Governance, Risk and Compliance Blog

10 reasons you should enter the CQI's International Quality Awards

Posted by Emily Hill on Tue, Jul 11, 2017

The CQI's International Quality Awards is now accepting applications for awards in the following categories: 

Quality Professional of the Year 

Emerging Talent Award 

Leadership Award 

Quality Team of the Year 

Quality Professional in a New Project

If you're not sure whether to enter, here are 10 reasons why you definitely should. 

Quality Awards.png

1) Why shouldn't you win?  

Many people feel they have to wait to be recognised: to be promoted, to be hired, to be selected for an award. 

The most successful people look for ways to accelerate their career. Make the most of the opportunity the International Quality Awards presents. It's a chance for you to talk about what you do best. After all, why shouldn't you win?

2) Promote yourself or your team


We know you do some truly transformational work. We see it every day. It's about time you got recognised for all your hard work. 

To inspire you to get started, here are some examples of projects we've witnessed: 

3) Demonstrate your leadership potential

CQI Competency Framework

The CQI's Competency Framework has leadership as one of its core competencies. Part of a leader's role is to communicate the importance of quality and the value it can bring. ISO 9001:2015, for example, requires leadership to:

  • Inform stakeholders of the importance of the quality management system
  • Tell stakeholders why they should participate in its effective implementation
  • Promote risk-based thinking in respect of their organisation’s quality management system

There probably isn't a better opportunity to tell, inform and promote quality in your organisation than entering an award with the CQI. 

4) Plan, do, check, act

Just by entering the awards, you're taking the opportunity to reflect on your achievements and plan how you can improve. Set aside a couple of hours or a "Lunch and Learn" session to think about what you and your team have done really well and use the awards application form as a framework. By the end of the session, you'll have a completed application form you can send off to the CQI. 

Furthermore, by getting involved with the International Quality Awards, you'll be able to reflect and learn from hundreds of other quality professionals. You'll then be able to apply their war stories to your own organisation. 

5) Meet the Qualsys team

Qualsys are sponsoring the awards! That means you'll get to meet our team at the awards ceremony in November.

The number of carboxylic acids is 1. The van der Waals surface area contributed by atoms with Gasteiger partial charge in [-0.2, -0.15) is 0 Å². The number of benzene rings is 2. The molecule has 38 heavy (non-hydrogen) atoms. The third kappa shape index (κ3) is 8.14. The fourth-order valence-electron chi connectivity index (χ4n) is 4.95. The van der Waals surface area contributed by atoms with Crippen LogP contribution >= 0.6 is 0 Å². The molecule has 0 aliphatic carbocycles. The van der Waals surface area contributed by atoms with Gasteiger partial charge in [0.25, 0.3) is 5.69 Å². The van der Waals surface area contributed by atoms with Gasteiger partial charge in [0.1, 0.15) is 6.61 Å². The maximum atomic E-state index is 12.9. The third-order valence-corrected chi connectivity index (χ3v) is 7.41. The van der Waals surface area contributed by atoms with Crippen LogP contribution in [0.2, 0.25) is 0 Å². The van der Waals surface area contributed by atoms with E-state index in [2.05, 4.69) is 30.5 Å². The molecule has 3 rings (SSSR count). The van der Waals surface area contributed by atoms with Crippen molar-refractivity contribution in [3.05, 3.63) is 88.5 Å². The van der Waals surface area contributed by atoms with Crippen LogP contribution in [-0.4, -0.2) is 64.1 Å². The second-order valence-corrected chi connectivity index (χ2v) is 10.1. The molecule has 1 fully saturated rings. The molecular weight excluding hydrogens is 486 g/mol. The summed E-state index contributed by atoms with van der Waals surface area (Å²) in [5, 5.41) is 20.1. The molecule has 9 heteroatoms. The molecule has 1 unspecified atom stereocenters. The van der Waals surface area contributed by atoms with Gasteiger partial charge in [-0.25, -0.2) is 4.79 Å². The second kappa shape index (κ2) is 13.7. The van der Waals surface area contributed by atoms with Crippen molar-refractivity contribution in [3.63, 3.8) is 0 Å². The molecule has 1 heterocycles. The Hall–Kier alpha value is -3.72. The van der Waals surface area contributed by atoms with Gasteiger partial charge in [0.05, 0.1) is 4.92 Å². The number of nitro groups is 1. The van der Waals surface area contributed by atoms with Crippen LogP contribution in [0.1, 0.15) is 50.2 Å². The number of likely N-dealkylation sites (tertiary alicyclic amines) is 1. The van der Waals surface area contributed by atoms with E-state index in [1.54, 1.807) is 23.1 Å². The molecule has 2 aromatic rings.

The Qualsys team

Don't worry, we're much better at developing quality management solutions than forming a 'Q' shape... 

6) Look at the venue!

Yes, the application will take some effort. But while you're writing it, why not have half an eye on the drinks reception for the event! You and your colleagues could be here in November (thanks to you!):

Merchant Taylors courtyardMerchant Taylors Hall

This is Merchant Taylors Hall – Sponsored by Qualsys 

7) Define the profession 

It's an exciting time to be in quality. Unlike many other professions, there isn't a clearly defined career path. By showing your support and entering the awards (for free), you'll be helping to share knowledge across the industry. 

8) Your marketing and sales team will love you

Quality World magazine

By entering the awards, you'll be sending a clear message to your organisation, supplier and customers that your organisation is good at quality. The winners of the awards will have an article featuring their achievements in Quality World magazine, which is sent every month to over 20,000 quality professionals. That's certainly one way to get the attention of your marketing and sales team!

9) Engage your team with quality 

Qualsys talks to hundreds of quality professionals every week. One common theme that arises is they struggle to engage others in what they are doing. Usually the feedback is: "No-one seems to be interested in what I'm saying." 

The honest response is: You're right!

Growing companies can be chaotic. Keeping up can feel impossible for a management team. It's not uncommon for everyone to remain in their own bubble and not set aside time for anything or anyone else. Promoting an achievement such as entering an award galvanises others to bring their ideas out into the open and ensure future efforts can learn from it.